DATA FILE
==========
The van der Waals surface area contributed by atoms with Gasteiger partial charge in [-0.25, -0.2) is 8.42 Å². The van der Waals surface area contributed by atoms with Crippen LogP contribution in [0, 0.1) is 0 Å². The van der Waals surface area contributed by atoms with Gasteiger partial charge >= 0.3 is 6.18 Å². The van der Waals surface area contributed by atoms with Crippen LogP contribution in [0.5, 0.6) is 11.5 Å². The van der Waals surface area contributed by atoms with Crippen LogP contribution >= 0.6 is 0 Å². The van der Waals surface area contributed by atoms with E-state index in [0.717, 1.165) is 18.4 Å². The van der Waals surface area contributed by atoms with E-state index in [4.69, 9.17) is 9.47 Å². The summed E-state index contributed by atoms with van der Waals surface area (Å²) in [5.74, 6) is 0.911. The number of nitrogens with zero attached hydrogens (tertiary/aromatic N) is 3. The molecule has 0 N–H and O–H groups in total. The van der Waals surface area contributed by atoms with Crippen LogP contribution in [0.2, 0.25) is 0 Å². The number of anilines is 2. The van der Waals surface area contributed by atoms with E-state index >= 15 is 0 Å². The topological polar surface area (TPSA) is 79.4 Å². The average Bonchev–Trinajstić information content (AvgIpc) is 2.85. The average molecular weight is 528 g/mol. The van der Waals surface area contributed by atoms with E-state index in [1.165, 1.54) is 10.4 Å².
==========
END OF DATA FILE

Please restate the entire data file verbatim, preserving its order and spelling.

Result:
The van der Waals surface area contributed by atoms with Gasteiger partial charge in [-0.25, -0.2) is 8.42 Å². The van der Waals surface area contributed by atoms with Crippen LogP contribution in [0, 0.1) is 0 Å². The van der Waals surface area contributed by atoms with Gasteiger partial charge >= 0.3 is 6.18 Å². The van der Waals surface area contributed by atoms with Crippen LogP contribution in [0.5, 0.6) is 11.5 Å². The van der Waals surface area contributed by atoms with Crippen LogP contribution >= 0.6 is 0 Å². The van der Waals surface area contributed by atoms with E-state index in [0.717, 1.165) is 18.4 Å². The van der Waals surface area contributed by atoms with E-state index in [4.69, 9.17) is 9.47 Å². The summed E-state index contributed by atoms with van der Waals surface area (Å²) in [5.74, 6) is 0.911. The number of nitrogens with zero attached hydrogens (tertiary/aromatic N) is 3. The molecule has 0 N–H and O–H groups in total. The van der Waals surface area contributed by atoms with Crippen LogP contribution in [0.2, 0.25) is 0 Å². The number of anilines is 2. The van der Waals surface area contributed by atoms with E-state index >= 15 is 0 Å². The topological polar surface area (TPSA) is 79.4 Å². The average Bonchev–Trinajstić information content (AvgIpc) is 2.85. The average molecular weight is 528 g/mol. The van der Waals surface area contributed by atoms with E-state index in [1.165, 1.54) is 10.4 Å².